By Dian Hasan | October 12, 2009
It’s been said that a good photograph takes an instant out of time, and alters life by holding it still. It’s also said that the best still images, are moving. They move you beyond time and space, move you emotionally, spiritually and intellectually. They move you because they tell an entire story, in a single frame. Such is the power of photography.
To honor World Day of Animals that falls on October 4th each year, we’ll feature some of our fellow earth-inhabitants that deserve a second look and attention to their plight. Here’s are the Big Cats.
Amur tigers Sasha (L) and Yuri, recently transferred from Edinburgh Zoo, fight over food in their new enclosure at The Highland Wildlife Park in Kingussie, near Aviemore in Scotland on October 6, 2008. With only 500 Amur tigers remaining in the wild around the Amur river valley in the far east of Russia, it is hoped that the pair will continue to contribute to the worldwide breeding programme from their new home in the Scottish Highlands. Photo: REUTERS/David Moir
Lions rest their muzzles in the bars of their enclosure in a zoo near Amman, Jordan September 25, 2008. Photo: REUTERS/Ali Jarekji
A black Persian cat stares at a judge, during an international cat beauty contest, in Bucharest, Romania on Saturday, Sept. 27, 2008. Photo: AP Photo/Vadim Ghirda
The Capron Park Zoo in Attleboro, Massachusetts recently acquired a rare male white lion named Ramses, seen here basking in the afternoon sunshine. He is housed with two female lionesses who are sisters and who both carry the gene for the white color form. The zoo hopes to breed the male to the females. Photo: Michele McDonald/Globe Staff
A lion cub named Mandisa (left), watches her brother Masamba chew on a limb as the two play at the NEW Zoo on Thursday. Oct. 9, 2008 in Suamico, Wisconsin. The pair were born on July 19, 2008. Photo: AP Photo/Green Bay Press-Gazette, Corey Wilson
This undated handout picture taken in India shows a Fishing Cat (Prionailurus viverrinus) watching intently. Photo: Mathieu Ourioux/AFP/Getty Images
Moyo, a 3-year-old male cheetah from South Africa, chases a lure during the Cheetah Dash event at the Animal Ark in Reno, Nevada on Sunday, Sept. 21, 2008. Animal Ark runs the cheetahs regularly to keep them in good health. Photo: AP Photo/Nevada Appeal, Kevin Clifford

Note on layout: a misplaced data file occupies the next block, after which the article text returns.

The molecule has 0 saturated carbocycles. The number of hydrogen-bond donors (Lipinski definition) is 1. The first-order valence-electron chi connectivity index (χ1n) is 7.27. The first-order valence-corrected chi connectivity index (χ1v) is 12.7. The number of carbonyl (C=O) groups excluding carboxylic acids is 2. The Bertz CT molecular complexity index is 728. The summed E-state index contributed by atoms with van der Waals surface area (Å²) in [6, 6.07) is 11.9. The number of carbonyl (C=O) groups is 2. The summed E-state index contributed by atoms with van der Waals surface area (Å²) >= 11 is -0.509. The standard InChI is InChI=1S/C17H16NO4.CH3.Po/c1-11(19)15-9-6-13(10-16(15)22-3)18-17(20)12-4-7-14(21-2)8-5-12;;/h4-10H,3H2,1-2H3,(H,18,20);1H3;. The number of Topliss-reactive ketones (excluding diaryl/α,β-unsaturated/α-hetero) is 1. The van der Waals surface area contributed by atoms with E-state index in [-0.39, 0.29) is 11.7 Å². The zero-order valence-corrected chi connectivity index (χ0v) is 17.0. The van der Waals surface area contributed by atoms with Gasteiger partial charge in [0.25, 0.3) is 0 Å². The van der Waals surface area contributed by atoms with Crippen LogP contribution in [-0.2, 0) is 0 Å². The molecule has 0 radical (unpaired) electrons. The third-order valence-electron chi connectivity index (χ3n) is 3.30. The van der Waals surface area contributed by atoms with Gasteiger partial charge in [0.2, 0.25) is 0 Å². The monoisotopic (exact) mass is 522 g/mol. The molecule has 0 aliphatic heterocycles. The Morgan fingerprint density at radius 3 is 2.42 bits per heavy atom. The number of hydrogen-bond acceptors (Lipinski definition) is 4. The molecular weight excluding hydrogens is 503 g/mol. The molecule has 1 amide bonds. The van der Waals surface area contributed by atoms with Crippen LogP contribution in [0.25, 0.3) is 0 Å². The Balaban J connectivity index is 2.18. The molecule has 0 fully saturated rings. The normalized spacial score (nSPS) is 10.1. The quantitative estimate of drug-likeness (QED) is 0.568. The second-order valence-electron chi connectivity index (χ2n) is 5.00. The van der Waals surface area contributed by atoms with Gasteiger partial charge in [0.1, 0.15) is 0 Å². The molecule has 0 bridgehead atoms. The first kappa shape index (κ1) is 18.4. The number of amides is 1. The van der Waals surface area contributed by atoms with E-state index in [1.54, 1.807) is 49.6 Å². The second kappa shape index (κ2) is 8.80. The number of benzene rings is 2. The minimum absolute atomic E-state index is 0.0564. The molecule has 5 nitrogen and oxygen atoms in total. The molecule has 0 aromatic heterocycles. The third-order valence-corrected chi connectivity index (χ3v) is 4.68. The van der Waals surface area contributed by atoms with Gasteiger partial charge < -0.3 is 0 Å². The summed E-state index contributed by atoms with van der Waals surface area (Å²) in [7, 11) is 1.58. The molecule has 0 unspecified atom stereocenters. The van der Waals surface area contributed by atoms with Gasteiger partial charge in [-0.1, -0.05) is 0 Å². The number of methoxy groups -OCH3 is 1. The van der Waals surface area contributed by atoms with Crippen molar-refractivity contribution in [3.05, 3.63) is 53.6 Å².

Trying to spot a leopard, when he doesn’t want to be seen, is like looking for one particular needle in a family reunion of porcupines. He is a master of stealth, guile and animal cunning, and doesn’t just merge into the background, but becomes the tapestry itself. While primarily a nocturnal hunter, this explains why he’s more successful at daytime hunting than his bigger cousin, the tiger. He can blend in with even the scantiest of scrub, and remain unnoticed till it’s time to pounce on that fat, juicy deer. Photo: Giri Cavale
Lion Cubs at a savanna in the Masai Mara National Reserve. Photo: Ker& Downey Safari Co.
A brief background on how World Day of Animals came about: the roots go back to Florence, Italy in 1931 at a convention of ecologists. On this day, animal life in all its forms is celebrated, and special events are planned on locations all over the globe. October 4th was originally chosen as World Animal Day because it is the feast day of Francis of Assisi, a nature lover and patron saint of animals and the environment. Numerous churches throughout the world observe the Sunday closest to 4 October with a Blessing for the Animals.
World Animal Day has since expanded its focus from its original intent, which was to bring attention to endangered or threatened species. The day is now set aside as a time to reflect on all of the animals we share this world with, and our involvement with them – and to spur action to commemorate that respectful relationship.
Half the world’s mammals are declining in population and more than a third are probably threatened with extinction, according to an update of of the Red List (an inventory of biodiversity issued by the IUCN (International for Conservation of Nature).
Inspiration: The Boston Globe